This astronomical event will take place on Aug. 21, the first one to cross the U.S. since 1991. NASA estimates 500 million people will be able to see it, in partial or in total form.
Q: What is a total solar eclipse?
A total solar eclipse is when the moon’s orbit completely blocks the sun from Earth’s view, creating a night-like scene. During this brief 2½-minute period, animals have been recorded to begin their nocturnal activities, and temperatures will drop 5 to 10 degrees. Four planets (Mars, Mercury, Jupiter and Venus) will be visible to the naked eye, as well as several bright stars. The eclipse will bring out the sun’s hidden solar corona, the sun’s outermost atmosphere usually hidden by the bright light of the sun, which is considered a breathtaking sight by eclipse travelers.
Q: When is it?
The total solar eclipse will move across the entire United States on Monday, Aug. 21. Lincoln City, Oregon, will be the first city to view the total solar eclipse at 11:15 a.m. MDT. Charleston, South Carolina, will be the last city to experience the total eclipse at 12:48 MDT. The lunar shadow, which is when the moon partially blocks the sun, will occur on the West Coast at 10:05 a.m. MDT, and will end on the East Coast at 2:09 MDT.
Path of Totality
Q: Where can I see it?
Viewers will only be able to see a total solar eclipse in a roughly 70-mile path passing through 14 states, beginning in Oregon and ending in South Carolina. Everyone in North America will see a partial eclipse, where the moon partially blocks the sun’s direct light.
Q: What can I see from Durango?
Durango will be able to see roughly 80 percent of the eclipse. Residents will be able to see a partial eclipse from 10:18 a.m. to 1:09 p.m., with the peak occurring at 11:41 a.m. Find a nice, clear spot with a good view of the sky.
Q: Can I look directly at the solar eclipse?
Looking directly at the sun is unsafe, except during the total phase of the solar eclipse. Special eclipse glasses should be used, which are generally cheap and widely available. Using ordinary sunglasses, even darker shaded ones, are not safe for viewing an eclipse, especially in Durango, which won’t see one in totality. Viewing the sun through binoculars, cameras or telescopes is unsafe, even if wearing special eclipse glasses. An alternative method for safe viewing of the partially eclipsed sun is pinhole projection. In this method, you don’t look directly at the sun, but at a projection on a piece of paper or even the ground. For example, cross the outstretched, slightly open fingers of one hand over the outstretched, slightly open fingers of the other. Do not look at your hands, but at the shadow of your hands on the ground. The little spaces between your fingers will project a grid of small images, showing the sun as a crescent during the partial phases of the eclipse.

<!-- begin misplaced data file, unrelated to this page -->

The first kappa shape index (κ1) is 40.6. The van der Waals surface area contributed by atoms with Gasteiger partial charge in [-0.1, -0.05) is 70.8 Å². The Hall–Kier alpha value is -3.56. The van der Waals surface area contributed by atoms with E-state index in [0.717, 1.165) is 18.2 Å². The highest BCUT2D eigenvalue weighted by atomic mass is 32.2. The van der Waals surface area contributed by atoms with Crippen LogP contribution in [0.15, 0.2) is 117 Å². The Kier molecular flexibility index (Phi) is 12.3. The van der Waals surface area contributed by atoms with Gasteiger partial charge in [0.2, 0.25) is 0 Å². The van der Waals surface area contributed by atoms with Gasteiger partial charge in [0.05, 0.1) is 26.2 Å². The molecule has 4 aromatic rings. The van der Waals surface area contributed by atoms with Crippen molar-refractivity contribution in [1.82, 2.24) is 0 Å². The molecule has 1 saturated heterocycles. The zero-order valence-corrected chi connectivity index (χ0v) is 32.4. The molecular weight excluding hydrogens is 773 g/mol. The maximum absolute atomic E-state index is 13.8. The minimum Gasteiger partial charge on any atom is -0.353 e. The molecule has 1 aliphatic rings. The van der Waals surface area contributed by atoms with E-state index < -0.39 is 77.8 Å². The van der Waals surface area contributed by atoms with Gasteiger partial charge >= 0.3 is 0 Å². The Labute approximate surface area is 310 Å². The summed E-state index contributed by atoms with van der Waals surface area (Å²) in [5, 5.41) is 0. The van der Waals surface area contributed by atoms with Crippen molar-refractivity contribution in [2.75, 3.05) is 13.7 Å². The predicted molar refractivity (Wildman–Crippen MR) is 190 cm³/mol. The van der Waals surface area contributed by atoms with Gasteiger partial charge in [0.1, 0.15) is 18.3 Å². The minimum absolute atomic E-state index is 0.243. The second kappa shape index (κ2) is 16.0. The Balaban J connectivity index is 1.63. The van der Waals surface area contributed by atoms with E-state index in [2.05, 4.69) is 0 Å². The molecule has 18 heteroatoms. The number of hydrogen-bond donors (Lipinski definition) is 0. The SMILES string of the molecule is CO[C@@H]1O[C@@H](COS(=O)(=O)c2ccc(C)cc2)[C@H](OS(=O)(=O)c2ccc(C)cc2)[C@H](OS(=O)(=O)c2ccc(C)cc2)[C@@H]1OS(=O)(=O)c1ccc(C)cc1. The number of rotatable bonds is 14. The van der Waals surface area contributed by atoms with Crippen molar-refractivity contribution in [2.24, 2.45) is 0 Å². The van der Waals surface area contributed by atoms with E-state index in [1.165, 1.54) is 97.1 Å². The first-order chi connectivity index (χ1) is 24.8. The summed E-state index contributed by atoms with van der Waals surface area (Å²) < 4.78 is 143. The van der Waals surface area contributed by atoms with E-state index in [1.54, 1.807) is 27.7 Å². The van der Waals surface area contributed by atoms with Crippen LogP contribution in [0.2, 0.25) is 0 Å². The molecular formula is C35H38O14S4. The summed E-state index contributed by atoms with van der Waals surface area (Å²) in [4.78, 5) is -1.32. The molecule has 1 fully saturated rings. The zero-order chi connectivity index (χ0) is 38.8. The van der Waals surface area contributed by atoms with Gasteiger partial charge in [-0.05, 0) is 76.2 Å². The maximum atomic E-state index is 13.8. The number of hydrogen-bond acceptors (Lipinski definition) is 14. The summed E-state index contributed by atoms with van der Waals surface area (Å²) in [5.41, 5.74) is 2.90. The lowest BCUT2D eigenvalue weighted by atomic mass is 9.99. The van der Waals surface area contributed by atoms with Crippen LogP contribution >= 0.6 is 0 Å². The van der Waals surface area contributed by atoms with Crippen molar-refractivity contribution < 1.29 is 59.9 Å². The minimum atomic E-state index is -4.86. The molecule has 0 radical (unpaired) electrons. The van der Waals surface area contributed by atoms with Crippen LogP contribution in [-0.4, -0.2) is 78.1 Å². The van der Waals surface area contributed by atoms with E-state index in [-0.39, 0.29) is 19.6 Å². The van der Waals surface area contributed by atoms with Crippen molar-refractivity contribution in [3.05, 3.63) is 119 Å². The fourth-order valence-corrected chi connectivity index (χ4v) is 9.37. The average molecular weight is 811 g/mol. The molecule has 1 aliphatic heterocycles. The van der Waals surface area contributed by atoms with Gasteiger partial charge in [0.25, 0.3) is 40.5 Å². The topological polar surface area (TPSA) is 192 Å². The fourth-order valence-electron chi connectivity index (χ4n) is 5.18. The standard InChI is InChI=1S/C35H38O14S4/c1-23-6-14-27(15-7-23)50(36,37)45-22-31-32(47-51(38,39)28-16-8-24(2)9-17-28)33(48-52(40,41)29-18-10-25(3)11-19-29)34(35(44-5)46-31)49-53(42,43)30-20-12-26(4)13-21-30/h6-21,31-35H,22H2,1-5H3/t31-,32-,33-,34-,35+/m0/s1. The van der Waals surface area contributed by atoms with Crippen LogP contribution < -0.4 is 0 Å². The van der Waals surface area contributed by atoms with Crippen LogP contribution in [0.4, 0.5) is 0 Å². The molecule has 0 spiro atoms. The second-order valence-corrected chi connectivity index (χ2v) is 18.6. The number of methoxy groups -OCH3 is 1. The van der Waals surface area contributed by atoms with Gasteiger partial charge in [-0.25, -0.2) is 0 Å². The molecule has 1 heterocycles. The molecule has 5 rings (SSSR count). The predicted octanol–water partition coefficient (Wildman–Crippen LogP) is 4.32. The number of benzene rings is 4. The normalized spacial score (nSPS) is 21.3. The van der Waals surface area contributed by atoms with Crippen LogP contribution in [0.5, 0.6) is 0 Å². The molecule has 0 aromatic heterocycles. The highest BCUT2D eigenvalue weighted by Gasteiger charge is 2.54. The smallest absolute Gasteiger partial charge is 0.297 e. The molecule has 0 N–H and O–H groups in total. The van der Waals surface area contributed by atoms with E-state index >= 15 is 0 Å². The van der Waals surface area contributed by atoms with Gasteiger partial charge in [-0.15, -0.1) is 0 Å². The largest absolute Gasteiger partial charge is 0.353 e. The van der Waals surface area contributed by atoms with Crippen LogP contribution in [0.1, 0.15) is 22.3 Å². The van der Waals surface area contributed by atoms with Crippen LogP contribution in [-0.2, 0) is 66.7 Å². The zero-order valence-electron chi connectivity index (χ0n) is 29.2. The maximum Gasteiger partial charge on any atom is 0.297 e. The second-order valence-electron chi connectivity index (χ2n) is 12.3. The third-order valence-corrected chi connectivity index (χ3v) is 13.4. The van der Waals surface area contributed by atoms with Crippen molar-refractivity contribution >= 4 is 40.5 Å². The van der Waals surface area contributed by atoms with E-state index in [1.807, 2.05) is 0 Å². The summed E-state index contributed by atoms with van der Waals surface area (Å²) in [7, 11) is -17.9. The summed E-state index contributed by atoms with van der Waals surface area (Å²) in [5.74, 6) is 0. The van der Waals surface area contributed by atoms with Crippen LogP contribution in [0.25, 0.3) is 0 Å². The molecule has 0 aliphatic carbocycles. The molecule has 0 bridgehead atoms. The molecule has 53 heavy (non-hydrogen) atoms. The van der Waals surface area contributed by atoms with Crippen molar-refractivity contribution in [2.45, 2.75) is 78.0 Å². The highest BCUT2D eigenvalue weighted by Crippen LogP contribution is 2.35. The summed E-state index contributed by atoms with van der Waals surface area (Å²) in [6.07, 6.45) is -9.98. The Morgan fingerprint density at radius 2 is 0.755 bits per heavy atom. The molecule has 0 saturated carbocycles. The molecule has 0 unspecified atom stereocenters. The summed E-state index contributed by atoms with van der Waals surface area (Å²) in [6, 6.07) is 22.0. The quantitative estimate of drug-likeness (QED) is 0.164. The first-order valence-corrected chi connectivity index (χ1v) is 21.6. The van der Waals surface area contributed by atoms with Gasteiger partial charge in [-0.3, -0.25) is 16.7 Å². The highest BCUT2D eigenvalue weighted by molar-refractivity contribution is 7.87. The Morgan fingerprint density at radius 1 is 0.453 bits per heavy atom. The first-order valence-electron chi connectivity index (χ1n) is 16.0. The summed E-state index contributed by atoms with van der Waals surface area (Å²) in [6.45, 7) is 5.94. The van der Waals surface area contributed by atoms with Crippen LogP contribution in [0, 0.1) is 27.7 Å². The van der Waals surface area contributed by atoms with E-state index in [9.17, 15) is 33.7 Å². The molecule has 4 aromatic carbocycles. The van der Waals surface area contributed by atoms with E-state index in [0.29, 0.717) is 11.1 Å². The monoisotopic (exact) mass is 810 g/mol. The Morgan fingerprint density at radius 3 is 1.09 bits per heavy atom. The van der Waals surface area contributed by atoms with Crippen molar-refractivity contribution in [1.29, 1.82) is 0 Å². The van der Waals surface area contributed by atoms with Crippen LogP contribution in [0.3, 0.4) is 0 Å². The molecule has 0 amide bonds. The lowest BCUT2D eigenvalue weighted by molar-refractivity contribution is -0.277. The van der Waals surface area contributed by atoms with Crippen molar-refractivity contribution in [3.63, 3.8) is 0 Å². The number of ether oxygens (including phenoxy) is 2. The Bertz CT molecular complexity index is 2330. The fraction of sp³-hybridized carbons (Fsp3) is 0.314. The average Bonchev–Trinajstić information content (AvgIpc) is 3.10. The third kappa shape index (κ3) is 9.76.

Q: Can I watch the eclipse online?
A live stream can be seen online at nasa.gov/eclipse. NASA TV will broadcast view of the total solar eclipse live, along with interviews with NASA experts and live feeds from NASA aircraft, balloons and the International Space Station. You can also watch a live stream from high-altitude balloons from research institutions across the country at stream.live/eclipse.
Q: How rare is this event?
Total solar eclipses actually occur every few years, but it’s pretty uncommon to occur in a place near you. NASA estimates that a total solar eclipse that happens where you live occurs every 375 years. The last time a solar eclipse occurred in the contiguous United State was on Feb. 26, 1979, and it won’t happen again until April 8, 2024. The line of totality will cross from Texas, up through the Midwest, almost directly over Indianapolis, Cleveland and Buffalo, New York, up over New England and out over Maine and New Brunswick, Canada. Carbondale, Illinois, will be in the crosshairs once again. There will be a total solar eclipse in 2019, but you’ll have to be below the equator for a glimpse. We’re talking the South Pacific, and Chile and Argentina. It’s pretty much the same in 2020. It’s even rarer for a total solar eclipse to cross the entire North American continent, which hasn’t happened since June 8, 1918. The last time a total solar eclipse took place exclusively in the U.S. was in 1778.
Q: How long does the eclipse take?
The umbra (dark inner shadow) of the moon will be traveling from west to east from almost 3,000 miles per hour (in western Oregon) to 1,500 miles per hour in South Carolina. The total eclipse, when the sun is completely blocked by the moon, will last up to 2 minutes and 40 seconds, depending on location.